CARDBOARD TOY SHELF

It is sometimes true that “necessity is the mother of invention.” This was the case for me when our family joined a new church start where funding for the work was relatively small. Though we had a space in our rented facility for a nursery, we relied on donations to give us things to put in it. Eventually, we had the wonderful problem of needing to have a shelf to put the donated toys on. It was at this point that I explored the possibility of turning some of our moving boxes into a small toy shelf.

I started by looking to see what kind of boxes I had on hand. I was delighted to find four lidded produce boxes and some strangely-shaped cardboard shipping stabilizers that had come with a large appliance. The produce boxes were wonderful to make into shelving because the lids gave them added strength and stability. These had a bonus for me in that the interiors of these boxes were smooth on all sides and the flaps had been glued together on the outside. Making sure that I had a sharp craft knife and a quantity of glue on hand, I went to work.

Because the flaps left a small gap between the inside box and the lid when they were pressed one inside the other, my first step was to fill the gap with cardboard. If I had been working with a box that had flaps and holes on the inside of the box, I would have cut extra cardboard to cover those things so that the inside of the box would have been smooth on all sides. As it was, I only had to cut small pieces to fit between the glued flaps on the outside of the box. I glued these in place. I used tacky glue, but white or wood glue will work.

Once the filler pieces had been glued in place, I spread glue on the inside of the lid and slid the reinforced box into the lid as shown in the photo. Then I used chip clips and books to put some weight on the box while the glued dried. Once all four boxes had dried, I spread glue on the top sides of two of the them and stacked the remaining two boxes on top of the glue. I further reinforced the join by using some duct tape along the back and side seams. I temporarily used some masking tape to hold the front edges together until the glue dried. After both “towers” were dry, I glued them to each other along the center “seam,” once again using duct tape along the top, bottom, and back to help keep the boxes together.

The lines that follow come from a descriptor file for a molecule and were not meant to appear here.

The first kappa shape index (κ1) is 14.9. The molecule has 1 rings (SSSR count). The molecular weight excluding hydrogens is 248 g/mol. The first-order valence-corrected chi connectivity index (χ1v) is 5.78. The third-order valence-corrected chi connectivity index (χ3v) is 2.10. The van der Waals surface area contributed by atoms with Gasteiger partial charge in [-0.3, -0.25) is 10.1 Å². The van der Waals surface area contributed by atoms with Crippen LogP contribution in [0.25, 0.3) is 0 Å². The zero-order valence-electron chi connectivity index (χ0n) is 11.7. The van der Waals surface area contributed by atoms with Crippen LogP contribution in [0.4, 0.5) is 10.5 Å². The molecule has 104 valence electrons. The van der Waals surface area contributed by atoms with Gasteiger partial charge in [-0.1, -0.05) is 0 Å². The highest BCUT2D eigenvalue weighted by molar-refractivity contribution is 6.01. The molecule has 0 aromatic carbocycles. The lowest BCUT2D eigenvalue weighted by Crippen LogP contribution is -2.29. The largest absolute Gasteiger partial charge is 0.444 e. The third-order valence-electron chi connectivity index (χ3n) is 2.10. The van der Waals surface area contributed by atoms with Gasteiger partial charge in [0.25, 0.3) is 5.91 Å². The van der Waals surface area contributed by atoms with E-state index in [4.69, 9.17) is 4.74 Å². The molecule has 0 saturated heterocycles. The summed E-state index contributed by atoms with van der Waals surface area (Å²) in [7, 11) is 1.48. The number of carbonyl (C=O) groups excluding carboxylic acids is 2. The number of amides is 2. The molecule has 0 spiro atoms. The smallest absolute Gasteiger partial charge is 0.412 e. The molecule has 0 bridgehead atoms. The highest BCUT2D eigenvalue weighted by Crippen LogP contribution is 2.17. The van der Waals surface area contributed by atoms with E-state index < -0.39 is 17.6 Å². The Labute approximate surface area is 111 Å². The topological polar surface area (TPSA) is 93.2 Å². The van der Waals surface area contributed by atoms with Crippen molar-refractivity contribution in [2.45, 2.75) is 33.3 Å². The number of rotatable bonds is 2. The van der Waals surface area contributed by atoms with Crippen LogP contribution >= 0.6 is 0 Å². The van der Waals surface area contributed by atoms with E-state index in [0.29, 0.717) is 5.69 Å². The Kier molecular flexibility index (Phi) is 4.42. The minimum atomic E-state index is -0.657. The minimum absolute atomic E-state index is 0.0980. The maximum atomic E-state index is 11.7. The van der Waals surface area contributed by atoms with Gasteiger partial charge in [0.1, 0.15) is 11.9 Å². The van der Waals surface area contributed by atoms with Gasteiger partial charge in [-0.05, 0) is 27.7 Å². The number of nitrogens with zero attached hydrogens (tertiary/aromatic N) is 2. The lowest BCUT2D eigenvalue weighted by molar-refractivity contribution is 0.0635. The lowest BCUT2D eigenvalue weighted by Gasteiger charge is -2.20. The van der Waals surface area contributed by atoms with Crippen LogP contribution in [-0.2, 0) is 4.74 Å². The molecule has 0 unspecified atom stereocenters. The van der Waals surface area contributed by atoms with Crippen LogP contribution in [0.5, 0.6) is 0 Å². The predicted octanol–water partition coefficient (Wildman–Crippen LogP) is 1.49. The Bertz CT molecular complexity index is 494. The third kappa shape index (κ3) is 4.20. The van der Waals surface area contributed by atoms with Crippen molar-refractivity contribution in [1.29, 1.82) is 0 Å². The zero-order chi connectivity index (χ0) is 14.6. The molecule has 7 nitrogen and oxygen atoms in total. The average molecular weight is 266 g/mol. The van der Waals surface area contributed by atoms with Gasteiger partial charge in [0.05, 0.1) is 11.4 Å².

At this point, I turned my attention to the oddly-shaped stabilizer pieces that I had saved from a shipping carton. I began to cut strips out of the curved sides of these to form trim pieces that would cover the exposed corrugation along the front edges of the boxes. I just happened to have these stabilizers on hand, and they made a nicely reinforced edge all along the front of my shelf unit. If I had not had them, I would simply have cut more cardboard for the trim. Because I wanted to add more cardboard to the sides, top, and back of the shelf, I only glued the parts of the trim that were touching an inside surface of one of the boxes. Only if the trim piece was going to touch two inside surfaces did I glue it down completely. Sadly, I forgot to take a picture of this step!

Back when I had glued the four boxes together and used duct tape to reinforce the joints, I knew that I was going to have to cover the taped seams in order to disguise the humble materials I had used to form the shelf. I did not have any boxes on hand large enough to do this, so I called a local furniture store to see if they had any sizable pieces of cardboard on hand. Fortunately, they had a refrigerator box that they were only too happy to let me cart off! Once I had the cardboard back home, it was only a matter of cutting it to the right size and gluing it in place to cover the unsightly taped seams. The only problem that I still had to work out was how to cover the corrugated edge along the top where the top piece met the sides. The front edges along the sides and top sections would be covered by the trim pieces and I could cut them in such a way as to keep their back corrugated edges to the wall, but the side seams would require something more to keep them hidden.